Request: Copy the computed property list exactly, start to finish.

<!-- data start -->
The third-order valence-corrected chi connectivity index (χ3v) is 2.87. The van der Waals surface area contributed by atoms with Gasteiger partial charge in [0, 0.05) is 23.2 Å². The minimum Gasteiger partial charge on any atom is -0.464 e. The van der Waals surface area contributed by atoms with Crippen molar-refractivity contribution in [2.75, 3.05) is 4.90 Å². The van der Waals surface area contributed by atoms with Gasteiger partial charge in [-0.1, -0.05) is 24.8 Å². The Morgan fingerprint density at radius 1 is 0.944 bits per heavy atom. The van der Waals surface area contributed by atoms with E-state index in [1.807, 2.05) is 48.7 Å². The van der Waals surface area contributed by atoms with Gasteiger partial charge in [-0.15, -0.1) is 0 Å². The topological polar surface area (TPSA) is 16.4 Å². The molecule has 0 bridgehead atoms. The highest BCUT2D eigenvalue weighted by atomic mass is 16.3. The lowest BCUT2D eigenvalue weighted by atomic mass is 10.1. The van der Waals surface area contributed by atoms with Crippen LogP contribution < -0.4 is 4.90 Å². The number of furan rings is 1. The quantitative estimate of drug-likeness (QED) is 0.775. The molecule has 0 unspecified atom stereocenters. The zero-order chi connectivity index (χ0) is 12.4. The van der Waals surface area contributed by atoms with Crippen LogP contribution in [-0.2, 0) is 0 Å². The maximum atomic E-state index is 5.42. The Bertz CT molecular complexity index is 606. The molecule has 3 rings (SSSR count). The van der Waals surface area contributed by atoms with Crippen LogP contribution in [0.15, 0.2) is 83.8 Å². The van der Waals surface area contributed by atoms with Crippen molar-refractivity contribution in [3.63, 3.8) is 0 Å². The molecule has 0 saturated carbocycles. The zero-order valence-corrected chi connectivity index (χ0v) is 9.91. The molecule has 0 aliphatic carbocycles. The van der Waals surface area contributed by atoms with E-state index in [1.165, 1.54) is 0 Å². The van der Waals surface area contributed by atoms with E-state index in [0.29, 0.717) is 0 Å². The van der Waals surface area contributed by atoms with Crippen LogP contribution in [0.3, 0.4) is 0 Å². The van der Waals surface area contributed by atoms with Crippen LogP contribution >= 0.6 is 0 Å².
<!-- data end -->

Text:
The third-order valence-corrected chi connectivity index (χ3v) is 2.87. The van der Waals surface area contributed by atoms with Gasteiger partial charge in [0, 0.05) is 23.2 Å². The minimum Gasteiger partial charge on any atom is -0.464 e. The van der Waals surface area contributed by atoms with Crippen molar-refractivity contribution in [2.75, 3.05) is 4.90 Å². The van der Waals surface area contributed by atoms with Gasteiger partial charge in [-0.1, -0.05) is 24.8 Å². The Morgan fingerprint density at radius 1 is 0.944 bits per heavy atom. The van der Waals surface area contributed by atoms with E-state index in [1.807, 2.05) is 48.7 Å². The van der Waals surface area contributed by atoms with Gasteiger partial charge in [-0.15, -0.1) is 0 Å². The topological polar surface area (TPSA) is 16.4 Å². The molecule has 0 bridgehead atoms. The highest BCUT2D eigenvalue weighted by atomic mass is 16.3. The lowest BCUT2D eigenvalue weighted by atomic mass is 10.1. The van der Waals surface area contributed by atoms with Crippen LogP contribution < -0.4 is 4.90 Å². The number of furan rings is 1. The quantitative estimate of drug-likeness (QED) is 0.775. The molecule has 0 unspecified atom stereocenters. The zero-order chi connectivity index (χ0) is 12.4. The van der Waals surface area contributed by atoms with Crippen LogP contribution in [-0.2, 0) is 0 Å². The maximum atomic E-state index is 5.42. The Bertz CT molecular complexity index is 606. The molecule has 3 rings (SSSR count). The van der Waals surface area contributed by atoms with Crippen LogP contribution in [0.15, 0.2) is 83.8 Å². The van der Waals surface area contributed by atoms with Crippen molar-refractivity contribution in [3.63, 3.8) is 0 Å². The molecule has 0 saturated carbocycles. The zero-order valence-corrected chi connectivity index (χ0v) is 9.91. The molecule has 0 aliphatic carbocycles. The van der Waals surface area contributed by atoms with E-state index in [1.165, 1.54) is 0 Å². The van der Waals surface area contributed by atoms with E-state index in [0.29, 0.717) is 0 Å². The van der Waals surface area contributed by atoms with Crippen LogP contribution in [0.3, 0.4) is 0 Å². The van der Waals surface area contributed by atoms with Crippen LogP contribution >= 0.6 is 0 Å².